Blog  /  October 2017  /  Q3 2017 Regional Roundup: Part 2/3

Blog Post Teaser

This blog series examines major trends and newsworthy events that occurred in the US water industry during the third quarter of 2017.  The second part of the series focuses on activity within the New England, Mid-Atlantic, and South regions of the US.  Check back tomorrow for part three of the series, which will cover the Midwest/Great Lakes and Central Plains regions, as well as grant and funding information related to the US water industry.



The New England region consists of Connecticut, Maine, Massachusetts, New Hampshire, New York, Rhode Island, and Vermont. 

  • During the third quarter of 2017, Massachusetts and New York accounted for more than two-thirds of the region’s demand for installation and maintenance work, while Connecticut and Massachusetts represented more than half of the region’s demand for stormwater projects.
  • According to a group of scientists, warming of the Gulf of Maine, which stretches from Massachusetts to Nova Scotia, has added up to 66 days of summer-like temperatures to the water surface since 1982.  This warming trend could have significant impacts on the strength of hurricanes in the area, the availability of food for endangered North Atlantic right whales, and the health of commercial fisheries.
  • In July 2017, New York’s Department of Environmental Conservation (DEC) awarded three grants totaling nearly $1 million to fund the state’s continued effort to reduce sediment and nutrient runoff in the Chesapeake Bay watershed.  Specifically, the funding will be used for riparian buffer protection, streambank stabilization, and other restoration projects in the state’s section of the Chesapeake Bay watershed.
  • In Maine, The Nature Conservancy and its partners are investigating methods to help increase oyster populations growing on the bottom of the New Meadows River.   Goals of the project include improving water quality, restoring aquatic habitats, and facilitating more natural oyster spawning in the future.  Additionally, New York is investing $10.4 million in an enhanced shellfish seeding program designed to improve water quality off the Long Island coast by expanding oyster and clam seeding in the area.



The Mid-Atlantic region consists of Delaware, Maryland, New Jersey, North Carolina, Pennsylvania, Virginia, West Virginia, and the District of Columbia.

  • Between the second and third quarters of 2017, Maryland, Pennsylvania, and West Virginia experienced significant increases in the total number of available bids and projects.  These opportunities included requests for infrastructure upgrades, sewer repairs and reconstructions, drainage system installations, purchase of associated equipment and parts, and shoreline enhancements.
  • In August 2017, the US EPA approved and helped finance a $303 million plan by Maryland to conduct more than 30 clean water projects, including wastewater treatment plant upgrades aimed at reducing overflows of untreated sewage and the installation of green infrastructure designed to improve stormwater management processes in Baltimore.
  • Additionally, the US EPA awarded nearly $70 million to New Jersey in August 2017 to help fund water infrastructure projects deemed vital to protecting public health and the environment. Among other projects, the funding will be used to rehabilitate wastewater collection systems and pump stations throughout the state.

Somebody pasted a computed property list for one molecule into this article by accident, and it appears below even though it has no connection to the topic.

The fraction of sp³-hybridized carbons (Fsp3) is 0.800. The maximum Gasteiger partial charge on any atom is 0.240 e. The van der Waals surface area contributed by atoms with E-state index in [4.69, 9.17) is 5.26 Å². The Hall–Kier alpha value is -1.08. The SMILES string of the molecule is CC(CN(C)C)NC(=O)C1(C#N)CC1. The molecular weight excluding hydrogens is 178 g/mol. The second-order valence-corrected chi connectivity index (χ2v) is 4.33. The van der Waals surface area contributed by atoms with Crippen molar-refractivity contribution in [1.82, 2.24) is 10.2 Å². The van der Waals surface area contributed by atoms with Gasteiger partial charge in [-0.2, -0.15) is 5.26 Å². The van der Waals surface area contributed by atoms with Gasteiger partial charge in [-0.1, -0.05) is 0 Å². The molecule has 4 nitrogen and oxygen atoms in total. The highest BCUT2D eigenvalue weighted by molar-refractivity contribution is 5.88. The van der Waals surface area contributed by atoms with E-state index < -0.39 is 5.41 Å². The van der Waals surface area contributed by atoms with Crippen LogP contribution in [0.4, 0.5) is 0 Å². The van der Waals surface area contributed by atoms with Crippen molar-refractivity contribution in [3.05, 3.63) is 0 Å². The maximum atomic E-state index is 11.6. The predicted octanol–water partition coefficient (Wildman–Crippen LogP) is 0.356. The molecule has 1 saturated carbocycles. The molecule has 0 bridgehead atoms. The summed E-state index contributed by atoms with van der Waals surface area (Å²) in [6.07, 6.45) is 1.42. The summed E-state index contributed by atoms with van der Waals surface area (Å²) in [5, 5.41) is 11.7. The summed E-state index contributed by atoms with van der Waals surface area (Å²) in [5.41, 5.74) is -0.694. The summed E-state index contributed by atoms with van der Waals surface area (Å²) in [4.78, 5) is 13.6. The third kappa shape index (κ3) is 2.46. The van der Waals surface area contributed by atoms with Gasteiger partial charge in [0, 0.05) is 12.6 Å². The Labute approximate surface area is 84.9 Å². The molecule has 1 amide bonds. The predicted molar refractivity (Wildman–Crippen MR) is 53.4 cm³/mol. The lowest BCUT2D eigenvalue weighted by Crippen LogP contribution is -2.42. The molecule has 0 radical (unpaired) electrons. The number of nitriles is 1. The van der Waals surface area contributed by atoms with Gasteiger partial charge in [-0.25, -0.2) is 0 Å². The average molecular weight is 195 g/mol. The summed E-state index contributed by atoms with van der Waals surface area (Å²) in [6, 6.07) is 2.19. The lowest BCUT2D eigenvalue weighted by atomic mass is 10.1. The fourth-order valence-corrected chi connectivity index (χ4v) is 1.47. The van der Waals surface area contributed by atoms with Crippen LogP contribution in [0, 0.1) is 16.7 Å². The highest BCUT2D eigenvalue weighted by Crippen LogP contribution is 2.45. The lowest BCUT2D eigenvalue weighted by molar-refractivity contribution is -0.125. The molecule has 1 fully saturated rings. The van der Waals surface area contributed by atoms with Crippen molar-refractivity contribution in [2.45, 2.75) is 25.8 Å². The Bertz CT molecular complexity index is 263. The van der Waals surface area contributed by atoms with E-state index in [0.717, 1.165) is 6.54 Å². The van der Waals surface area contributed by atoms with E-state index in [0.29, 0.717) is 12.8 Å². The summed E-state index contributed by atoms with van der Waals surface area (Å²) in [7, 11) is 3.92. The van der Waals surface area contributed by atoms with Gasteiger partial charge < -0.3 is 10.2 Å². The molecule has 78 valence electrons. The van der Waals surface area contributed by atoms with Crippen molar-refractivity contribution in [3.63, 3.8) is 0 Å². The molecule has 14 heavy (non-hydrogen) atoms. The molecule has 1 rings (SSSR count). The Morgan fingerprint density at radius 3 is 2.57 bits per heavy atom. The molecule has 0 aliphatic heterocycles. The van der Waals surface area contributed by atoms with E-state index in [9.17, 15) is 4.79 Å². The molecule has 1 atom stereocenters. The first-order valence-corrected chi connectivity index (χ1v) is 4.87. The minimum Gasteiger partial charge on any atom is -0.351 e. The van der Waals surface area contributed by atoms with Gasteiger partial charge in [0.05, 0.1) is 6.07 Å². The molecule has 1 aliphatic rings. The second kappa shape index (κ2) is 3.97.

• In September 2017, $6.4 million in federal grants and matching funds was directed towards addressing pollution from farmland runoff in Lancaster County, which is responsible for contributing more damaging nutrients into the Chesapeake Bay than any other county in Pennsylvania.  Specifically, the funding will be used for preservation and conservation projects that help local farmers reduce the levels of nutrient and soil runoff into nearby streams that flow into the Chesapeake Bay.



The South region consists of Alabama, Arkansas, Florida, Georgia, Kentucky, Louisiana, Mississippi, South Carolina, and Tennessee. 

  • In the third quarter of 2017, the largest demand for stormwater projects across the US was seen in the South, with Florida, Georgia, and Kentucky accounting for more than half of the region’s total demand.  Multiple projects throughout the region were focused on the repair of drainage culverts, inlets, and systems; the rehabilitation of water control structures; the installation of stormwater pipes; and the construction of drainage trenches.
  • After passing through ten Caribbean countries, Hurricane Irma made landfall in Florida as a Category 4 storm in September 2017.  The storm, which sustained maximum wind speeds of 185 mph at its peak, caused over $50 billion in damage to Florida and approximately $30 billion in damage to the Caribbean.
  • In July 2017, the city of Sarasota, Florida announced plans to finance a “living seawall” project with a portion of the settlement money it received following the 2010 BP Deepwater Horizon oil spill. The project, which is aimed at improving water quality along the coast of the Sarasota Bay, includes the installation of a 250-foot-long seawall that features an artificial structure designed to function like a coral reef and attract filter feeders such as scallops and oysters.
  • The Water Institute of the Gulf, a Louisiana-based research organization, and Deltares, a Netherlands-based water think tank, announced plans in July 2017 to jointly research and  develop a range of coastal protection and restoration solutions that can be utilized in both countries, among other locations around the globe.  Specific areas of focus include integrated strategic water resources planning, operational watershed management, sediment strategies for coasts, and real-time monitoring of levees aimed at establishing flood safety standards.